However, for as jarring as it may be for 13 year-old girls to come to terms with Kiefer Sutherland biting into a guy's skull like it's an overly ripe cantaloupe, yes, Jack Bauer was once an evil vampire, it may be even harder for the collective consciousness of our society to get a handle on what vampires were like really way back in the day. There is a secret history of vampires, and there is only one man, in my opinion, who is qualified to educate us.

You may have guessed. Yes, Claude Lecouteux is back with "The Secret History of Vampires: Their Multiple Forms and Hidden Purposes". Who is Claude Lecouteux? He's the man who wrote The Return of the Dead: Ghosts, Ancestors, and the Transparent Veil of the Pagan Mind. Now do you remember? The guy who brought back revenants via his specialty of medieval literature and civilization. Yes, him.

And Lecouteux does it again. Using ample literary and sources of record he traces the evolution of the Western culture's vampire. Would you think it morbid of me if I said I took great delight in reading about the precursors of the vampire? Well, I did. Fascinating folklore and testimony bring to light the unlife and times of The Summoner, The Knocker, The Visitor, The Famished, The Nonicide, The Appesart, The Nightmare, The Strangler, and the always creepy, The Chewer. Seriously, you'll never think of chewing the same way after this. The same holds true for examining the many names that are related to vampires, of course ending with vampir.

Lecouteux leaves no stone unturned, and no perspective at the side lines, in his examination of the vampire. Whether discussing where vampires come from, the opinions of theologians and medical professionals, or examining the methods to destroy them, Lecouteux covers all the bases in a surprisingly concise manner. This makes "The Secret History of Vampires" an informative and engaging read.

My personal recommendation? If you don't already own it, buy yourself a copy of "The Return of the Dead" and follow it up with getting "The Secret History of Vampires". This pair of books are a must for anyone interested in things that go bump in the night.
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on October 31, 2015
This is about the fascinating beliefs, surprisingly common in different parts of the world throughout history (including New England in the past century!) that you sometimes have to dig up your dead relatives to end the spreading of disease or misfortune. It also uses these insights to analyze , anthropologically, what purpose these beliefs serve in our psyche and what they symbolize for us. It is what vampires really were believed to be--not what the movies tell us, but what has been historically believed which affected very common cultural burial customs, some of which are still observed today due to tradition, even if the people keeping the traditions do not understand the origin of what they are practicing or for what original reason.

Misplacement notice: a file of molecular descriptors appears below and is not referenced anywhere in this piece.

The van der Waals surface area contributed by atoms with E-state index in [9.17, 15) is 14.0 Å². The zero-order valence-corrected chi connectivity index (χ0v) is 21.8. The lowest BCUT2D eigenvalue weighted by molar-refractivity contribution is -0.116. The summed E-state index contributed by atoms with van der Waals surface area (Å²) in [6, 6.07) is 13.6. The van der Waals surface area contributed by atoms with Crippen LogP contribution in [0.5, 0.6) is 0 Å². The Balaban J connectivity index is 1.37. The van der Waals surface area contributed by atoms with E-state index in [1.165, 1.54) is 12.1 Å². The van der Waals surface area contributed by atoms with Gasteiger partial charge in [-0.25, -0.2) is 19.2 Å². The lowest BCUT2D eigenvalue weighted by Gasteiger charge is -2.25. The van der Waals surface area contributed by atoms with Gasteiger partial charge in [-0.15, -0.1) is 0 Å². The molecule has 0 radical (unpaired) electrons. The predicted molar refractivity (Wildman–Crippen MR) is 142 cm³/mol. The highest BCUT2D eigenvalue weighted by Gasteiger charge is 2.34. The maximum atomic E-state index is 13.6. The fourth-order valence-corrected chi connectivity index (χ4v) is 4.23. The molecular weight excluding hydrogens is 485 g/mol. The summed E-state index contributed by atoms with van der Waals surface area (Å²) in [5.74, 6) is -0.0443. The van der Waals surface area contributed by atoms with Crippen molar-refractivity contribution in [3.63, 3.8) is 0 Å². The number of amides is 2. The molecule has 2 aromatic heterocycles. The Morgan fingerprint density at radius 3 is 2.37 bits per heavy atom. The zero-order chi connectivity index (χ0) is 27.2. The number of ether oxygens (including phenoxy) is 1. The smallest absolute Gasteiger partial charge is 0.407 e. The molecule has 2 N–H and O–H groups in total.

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on June 20, 2016
Very thorough. Enlightening and more complete than other reference books I've read. Deserves to be read and studied more than once. Another fascinating and complementary guide to this great book is -The Vampire Slayers- by Shane MacDougall. Both very intriguing and a must have in the personal library of any vampire (enthusiast....) Would'nt you like to be a vampire?
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on June 5, 2014
Yes. I have. Under a different title, "The Return of the Dead," a book that, I believe, was published before "Vampires." Claude Lecouteux gets four stars because he is brilliant, resourceful, and provides unique scholarship to overlooked, under appreciated, and shunned topics by the neo-pagan community. The missing star had to be given, because, like I said, it's too much like "Return." Many, many accounts overlap between the two books; and "Vampires," being a rather small tome, could have just as well been another part of "Return."
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on May 6, 2014
I really enjoy reading this authors books. If you want to delve into the history of these monsters that still inspire horror and paranormal fiction writers to this day, buy this book.
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on June 14, 2010
Bella Lagosi is stil among us according to Claude Lecouteux, the author. Were they real? Items of fiction? Misunderstoond figures in literature and film?

Lecouteux is someone who believes that belief in vampires predates the Roman Empire.

And, modern science, does it explain the unexplainable? Vampires, multiple souls in one individual, blood suckers, and ghouls?

Fact, or fiction?